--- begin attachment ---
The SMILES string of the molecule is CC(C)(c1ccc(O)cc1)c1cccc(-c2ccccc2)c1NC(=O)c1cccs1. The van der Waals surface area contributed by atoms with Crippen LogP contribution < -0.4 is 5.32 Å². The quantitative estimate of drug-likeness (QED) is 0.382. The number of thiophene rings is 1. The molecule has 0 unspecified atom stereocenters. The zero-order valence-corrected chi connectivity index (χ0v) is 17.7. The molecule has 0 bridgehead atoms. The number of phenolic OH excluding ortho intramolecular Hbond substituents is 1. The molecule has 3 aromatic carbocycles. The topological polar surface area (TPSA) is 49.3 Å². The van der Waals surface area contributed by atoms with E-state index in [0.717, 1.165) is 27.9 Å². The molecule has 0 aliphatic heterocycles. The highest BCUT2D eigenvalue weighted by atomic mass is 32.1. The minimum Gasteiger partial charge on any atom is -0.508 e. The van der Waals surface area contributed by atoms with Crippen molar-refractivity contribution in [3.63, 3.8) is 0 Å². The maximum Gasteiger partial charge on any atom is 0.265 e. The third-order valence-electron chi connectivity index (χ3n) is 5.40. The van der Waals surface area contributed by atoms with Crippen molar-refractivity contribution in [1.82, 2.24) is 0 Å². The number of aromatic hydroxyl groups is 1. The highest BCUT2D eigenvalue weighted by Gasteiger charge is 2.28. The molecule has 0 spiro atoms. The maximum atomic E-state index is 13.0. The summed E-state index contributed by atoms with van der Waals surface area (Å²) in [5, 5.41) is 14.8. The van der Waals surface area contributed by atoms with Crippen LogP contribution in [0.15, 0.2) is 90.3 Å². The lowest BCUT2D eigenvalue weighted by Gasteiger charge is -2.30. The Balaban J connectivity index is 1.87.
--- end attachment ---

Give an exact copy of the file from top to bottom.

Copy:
The SMILES string of the molecule is CC(C)(c1ccc(O)cc1)c1cccc(-c2ccccc2)c1NC(=O)c1cccs1. The van der Waals surface area contributed by atoms with Crippen LogP contribution < -0.4 is 5.32 Å². The quantitative estimate of drug-likeness (QED) is 0.382. The number of thiophene rings is 1. The molecule has 0 unspecified atom stereocenters. The zero-order valence-corrected chi connectivity index (χ0v) is 17.7. The molecule has 0 bridgehead atoms. The number of phenolic OH excluding ortho intramolecular Hbond substituents is 1. The molecule has 3 aromatic carbocycles. The topological polar surface area (TPSA) is 49.3 Å². The van der Waals surface area contributed by atoms with E-state index in [0.717, 1.165) is 27.9 Å². The molecule has 0 aliphatic heterocycles. The highest BCUT2D eigenvalue weighted by atomic mass is 32.1. The minimum Gasteiger partial charge on any atom is -0.508 e. The van der Waals surface area contributed by atoms with Crippen molar-refractivity contribution in [3.63, 3.8) is 0 Å². The maximum Gasteiger partial charge on any atom is 0.265 e. The third-order valence-electron chi connectivity index (χ3n) is 5.40. The van der Waals surface area contributed by atoms with Crippen molar-refractivity contribution in [1.82, 2.24) is 0 Å². The number of aromatic hydroxyl groups is 1. The highest BCUT2D eigenvalue weighted by Gasteiger charge is 2.28. The molecule has 0 spiro atoms. The maximum atomic E-state index is 13.0. The summed E-state index contributed by atoms with van der Waals surface area (Å²) in [5, 5.41) is 14.8. The van der Waals surface area contributed by atoms with Crippen LogP contribution in [0.15, 0.2) is 90.3 Å². The lowest BCUT2D eigenvalue weighted by Gasteiger charge is -2.30. The Balaban J connectivity index is 1.87.